Ghost speed with Bunny CDN

Ghost speed with Bunny CDN


5 min read

Page speed is critical for user experience, bounce rates and SEO ranking. Using a Content Delivery Network we get faster page load globally and a reduced load on the server. Here's my solution for a self-hosted Ghost to serve images, javascript and stylesheets over BunnyCDN.

I've been working with streaming media professionally for 20+ years and CDN's used to be no end of pain. BunnyCDN has managed to take something extremely complex and make it both user-friendly and lightning-fast.

However, BunnyCDN is not a 'simple' or 'light' CDN - it has all advanced features such as edge rules, cache control, network limits, smart caching, CORS headers, and custom error pages.

Bunny offers DNS services, video streaming with DRM, file delivery with access tokens, and logs. Highly recommended and a steal at $0.01/GB transfer with a minimum $1 charge each month. They also provide free privacy-friendly web fonts - an alternative to Google Fonts.

When we're done there will be three URL’s to keep track of..

Step 1: Create a CDN origin URL

The origin URL is your Ghost blog without acceleration. The CDN will pull assets to be served from this URL - images, JavaScript and stylesheets.

BunnyCDN can not fetch images from your live blog URL - the image links are pointing back to the CDN and Bunny will be unable to pull and cache assets. Angry Bunny in a loop, not good. So, we need an origin.

  • Create a subdomain or something less obvious such as in your DNS administration panel.

  • Enable this site in nginx - copy the existing configuration, remove certbot's SSL config, and change the server name to

  • Reload nginx and have Certbot generate an SSL certificate for Letsencrypt/Certbot can generate a wildcard certificate for all subdomains using TXT-record verification, you need a plug-in for your DNS provider.

  • Verify that you can access your Ghost blog at

Step 2: Create a pull zone

  • Register a new account with BunnyCDN at

  • Under CDN choose Add Pull Zone

  • Choose any meaningful Zone Name:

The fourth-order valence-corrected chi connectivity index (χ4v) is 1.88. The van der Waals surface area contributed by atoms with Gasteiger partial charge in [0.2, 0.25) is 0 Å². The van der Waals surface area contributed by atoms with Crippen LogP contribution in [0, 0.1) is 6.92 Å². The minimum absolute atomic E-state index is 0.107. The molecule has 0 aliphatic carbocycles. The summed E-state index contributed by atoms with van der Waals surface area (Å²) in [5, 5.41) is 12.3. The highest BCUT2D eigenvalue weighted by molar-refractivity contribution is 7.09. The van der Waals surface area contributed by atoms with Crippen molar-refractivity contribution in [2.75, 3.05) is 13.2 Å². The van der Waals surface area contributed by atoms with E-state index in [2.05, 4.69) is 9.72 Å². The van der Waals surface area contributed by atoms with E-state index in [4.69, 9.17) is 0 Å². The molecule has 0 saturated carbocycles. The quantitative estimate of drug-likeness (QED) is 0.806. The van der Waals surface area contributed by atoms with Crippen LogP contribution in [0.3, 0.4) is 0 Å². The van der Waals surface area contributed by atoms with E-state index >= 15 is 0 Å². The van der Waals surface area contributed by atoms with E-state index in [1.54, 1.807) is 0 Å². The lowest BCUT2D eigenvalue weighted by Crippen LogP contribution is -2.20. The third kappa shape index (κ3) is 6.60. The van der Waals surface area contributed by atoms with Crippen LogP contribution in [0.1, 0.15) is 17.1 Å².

• For Origin enter the Ghost blog origin URL created in step 1, ex.

  • Choose Standard Tier and disable Zones you have no visitors from.

  • Done. Bunny now pulls all HTML, images, scripts and CSS from your Ghost blog.

  • Create a CNAME sub-domain in your DNS admin panel, such as and point this to Bunny's Zone name

  • Wait for DNS-propagation of this CNAME and have Bunny create an SSL cert for in the admin panel.

  • Verify that images from your Ghost blog are available on Bunny CDN

    • - Local server delivery

    • - CDN global delivery

Step 3: Configure nginx

  • Modify the ‘live’ configuration file for, not the origin

  • We use nginx sub_filter to re-direct image requests to our CDN. It’s basically search-and-replace sub_filter 'replace this' 'with this';

  • gzip compression must be disabled between nginx and Ghost when using sub_filter - gzip is still enabled for nginx external requests.

Add this in the nginx proxy_pass block - change to your domain and to the CNAME subdomain.

Restart nginx and you're done. nginx will rewrite URL's to fetch globally cached assets on BunnyCDN.


Step 4: Verify everything is OK

Open up Developer Console / Network. View with a shift-reload in the browser to reload all elements on the page. Inspect any image file, you should see Server: BunnyCDN

A note on caching in Ghost CMS

In the support section, Bunny writes

BunnyCDN does not monitor the files on your origin server for changes, this means that if a file is already cached on our servers, it will remain cached until the Cache-Control expires or it gets deleted to make space for more popular content.

All assets from Ghost using the {{asset}} tag are served with a ?v=####### query string which changes when Ghost is restarted, aka cache-busting. To have Bunny pull the latest versions of javascript libraries and stylesheets after making changes, restart Ghost.

.js and .css files will get a new ?v=####### string and Bunny will pull the updated file from your origin. You can also purge individual files in the admin interface, and there's always the nuclear option to hit Purge Cache and pull fresh copies of all your assets.

And, insert a pre-connect to your CDN in <HEAD>, this reduces the number of network round-trips needed when the browser loads a resource from the CDN.

<link rel="preconnect" href="">

Restrict access to your Origin URL

The origin URL should only be available to BunnyCDN. Subdomains can be sniffed easily and we don't want anyone to index or access our site on the non-accelerated origin URL.

To solve this we ask BunnyCDN to send a request header X-Pull with a random key, and have nginx check for this key in the X-Pull header.

1. BunnyCDN control panel

Create a new Edge rule with

  • Action: Set Request Header

  • Header: Name: X-Pull

  • Header Value: random12345 - use any passphrase here

  • Conditions: Request URL matching Any for*

2. nginx config for

Add this to the proxy_pass block in nginx. If the header X-Pull in the request does not contain the key we assigned in the Edge rule we return 403 Forbidden status code.

This solution was suggested by KeyCDN and they have a HTTP Header Checker to verify.